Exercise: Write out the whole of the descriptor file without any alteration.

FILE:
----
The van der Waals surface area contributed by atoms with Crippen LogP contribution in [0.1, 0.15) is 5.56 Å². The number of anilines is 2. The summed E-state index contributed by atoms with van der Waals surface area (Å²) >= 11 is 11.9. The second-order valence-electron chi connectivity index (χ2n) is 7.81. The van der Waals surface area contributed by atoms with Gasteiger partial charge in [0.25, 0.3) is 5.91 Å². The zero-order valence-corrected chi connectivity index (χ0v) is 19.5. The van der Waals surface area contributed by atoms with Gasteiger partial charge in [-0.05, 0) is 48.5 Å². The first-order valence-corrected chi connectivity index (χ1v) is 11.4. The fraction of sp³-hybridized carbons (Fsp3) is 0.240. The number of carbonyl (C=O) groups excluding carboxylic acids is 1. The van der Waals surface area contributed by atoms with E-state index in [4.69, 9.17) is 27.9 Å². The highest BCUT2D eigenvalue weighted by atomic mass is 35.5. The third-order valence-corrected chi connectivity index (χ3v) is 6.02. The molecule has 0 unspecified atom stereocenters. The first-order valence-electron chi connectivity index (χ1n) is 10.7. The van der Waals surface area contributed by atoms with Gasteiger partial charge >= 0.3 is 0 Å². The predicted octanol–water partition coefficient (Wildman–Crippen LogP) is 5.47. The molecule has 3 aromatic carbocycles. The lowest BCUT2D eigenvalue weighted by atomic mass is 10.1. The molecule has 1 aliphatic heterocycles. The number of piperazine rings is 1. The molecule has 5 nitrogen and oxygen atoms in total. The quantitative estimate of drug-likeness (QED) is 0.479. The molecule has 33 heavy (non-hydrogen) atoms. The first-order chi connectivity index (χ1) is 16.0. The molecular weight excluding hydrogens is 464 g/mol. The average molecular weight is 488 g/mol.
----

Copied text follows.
The van der Waals surface area contributed by atoms with Crippen LogP contribution in [0.1, 0.15) is 5.56 Å². The number of anilines is 2. The summed E-state index contributed by atoms with van der Waals surface area (Å²) >= 11 is 11.9. The second-order valence-electron chi connectivity index (χ2n) is 7.81. The van der Waals surface area contributed by atoms with Gasteiger partial charge in [0.25, 0.3) is 5.91 Å². The zero-order valence-corrected chi connectivity index (χ0v) is 19.5. The van der Waals surface area contributed by atoms with Gasteiger partial charge in [-0.05, 0) is 48.5 Å². The first-order valence-corrected chi connectivity index (χ1v) is 11.4. The fraction of sp³-hybridized carbons (Fsp3) is 0.240. The number of carbonyl (C=O) groups excluding carboxylic acids is 1. The van der Waals surface area contributed by atoms with E-state index in [4.69, 9.17) is 27.9 Å². The highest BCUT2D eigenvalue weighted by atomic mass is 35.5. The third-order valence-corrected chi connectivity index (χ3v) is 6.02. The molecule has 0 unspecified atom stereocenters. The first-order valence-electron chi connectivity index (χ1n) is 10.7. The van der Waals surface area contributed by atoms with Gasteiger partial charge >= 0.3 is 0 Å². The predicted octanol–water partition coefficient (Wildman–Crippen LogP) is 5.47. The molecule has 3 aromatic carbocycles. The lowest BCUT2D eigenvalue weighted by atomic mass is 10.1. The molecule has 1 aliphatic heterocycles. The number of piperazine rings is 1. The molecule has 5 nitrogen and oxygen atoms in total. The quantitative estimate of drug-likeness (QED) is 0.479. The molecule has 33 heavy (non-hydrogen) atoms. The first-order chi connectivity index (χ1) is 16.0. The molecular weight excluding hydrogens is 464 g/mol. The average molecular weight is 488 g/mol.